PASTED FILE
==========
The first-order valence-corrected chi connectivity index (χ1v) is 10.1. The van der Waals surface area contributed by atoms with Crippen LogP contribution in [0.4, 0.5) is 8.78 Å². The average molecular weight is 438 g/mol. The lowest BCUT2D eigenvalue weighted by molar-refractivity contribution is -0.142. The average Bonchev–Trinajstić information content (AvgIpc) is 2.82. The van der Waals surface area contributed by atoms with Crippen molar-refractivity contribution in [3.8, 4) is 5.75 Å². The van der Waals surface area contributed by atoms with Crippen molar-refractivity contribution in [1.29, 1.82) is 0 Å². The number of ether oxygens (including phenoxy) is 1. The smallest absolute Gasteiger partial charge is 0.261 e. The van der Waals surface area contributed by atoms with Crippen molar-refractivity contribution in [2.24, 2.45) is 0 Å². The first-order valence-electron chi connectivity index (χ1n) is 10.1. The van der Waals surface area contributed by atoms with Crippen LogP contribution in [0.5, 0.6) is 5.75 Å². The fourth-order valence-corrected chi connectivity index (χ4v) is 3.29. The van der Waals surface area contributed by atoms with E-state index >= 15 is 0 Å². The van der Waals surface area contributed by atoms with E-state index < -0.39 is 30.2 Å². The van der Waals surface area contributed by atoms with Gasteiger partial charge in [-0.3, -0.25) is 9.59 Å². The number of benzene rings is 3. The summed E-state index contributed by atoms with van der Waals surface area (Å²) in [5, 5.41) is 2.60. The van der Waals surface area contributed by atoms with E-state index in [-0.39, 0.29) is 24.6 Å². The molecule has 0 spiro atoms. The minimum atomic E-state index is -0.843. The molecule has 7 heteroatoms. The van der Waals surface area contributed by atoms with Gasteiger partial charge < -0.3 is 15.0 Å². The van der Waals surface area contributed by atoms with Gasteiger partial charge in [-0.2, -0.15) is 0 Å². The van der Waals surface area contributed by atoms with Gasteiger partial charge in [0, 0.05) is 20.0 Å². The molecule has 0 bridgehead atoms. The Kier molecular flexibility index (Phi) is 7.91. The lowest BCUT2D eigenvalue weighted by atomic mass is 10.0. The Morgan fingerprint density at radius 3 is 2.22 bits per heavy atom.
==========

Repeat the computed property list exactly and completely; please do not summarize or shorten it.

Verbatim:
The first-order valence-corrected chi connectivity index (χ1v) is 10.1. The van der Waals surface area contributed by atoms with Crippen LogP contribution in [0.4, 0.5) is 8.78 Å². The average molecular weight is 438 g/mol. The lowest BCUT2D eigenvalue weighted by molar-refractivity contribution is -0.142. The average Bonchev–Trinajstić information content (AvgIpc) is 2.82. The van der Waals surface area contributed by atoms with Crippen molar-refractivity contribution in [3.8, 4) is 5.75 Å². The van der Waals surface area contributed by atoms with Crippen molar-refractivity contribution in [1.29, 1.82) is 0 Å². The number of ether oxygens (including phenoxy) is 1. The smallest absolute Gasteiger partial charge is 0.261 e. The van der Waals surface area contributed by atoms with Crippen molar-refractivity contribution in [2.24, 2.45) is 0 Å². The first-order valence-electron chi connectivity index (χ1n) is 10.1. The van der Waals surface area contributed by atoms with Crippen LogP contribution in [0.5, 0.6) is 5.75 Å². The fourth-order valence-corrected chi connectivity index (χ4v) is 3.29. The van der Waals surface area contributed by atoms with E-state index >= 15 is 0 Å². The van der Waals surface area contributed by atoms with E-state index < -0.39 is 30.2 Å². The van der Waals surface area contributed by atoms with Gasteiger partial charge in [-0.3, -0.25) is 9.59 Å². The number of benzene rings is 3. The summed E-state index contributed by atoms with van der Waals surface area (Å²) in [5, 5.41) is 2.60. The van der Waals surface area contributed by atoms with E-state index in [-0.39, 0.29) is 24.6 Å². The molecule has 0 spiro atoms. The minimum atomic E-state index is -0.843. The molecule has 7 heteroatoms. The van der Waals surface area contributed by atoms with Gasteiger partial charge < -0.3 is 15.0 Å². The van der Waals surface area contributed by atoms with Gasteiger partial charge in [-0.2, -0.15) is 0 Å². The van der Waals surface area contributed by atoms with Gasteiger partial charge in [0, 0.05) is 20.0 Å². The molecule has 0 bridgehead atoms. The Kier molecular flexibility index (Phi) is 7.91. The lowest BCUT2D eigenvalue weighted by atomic mass is 10.0. The Morgan fingerprint density at radius 3 is 2.22 bits per heavy atom.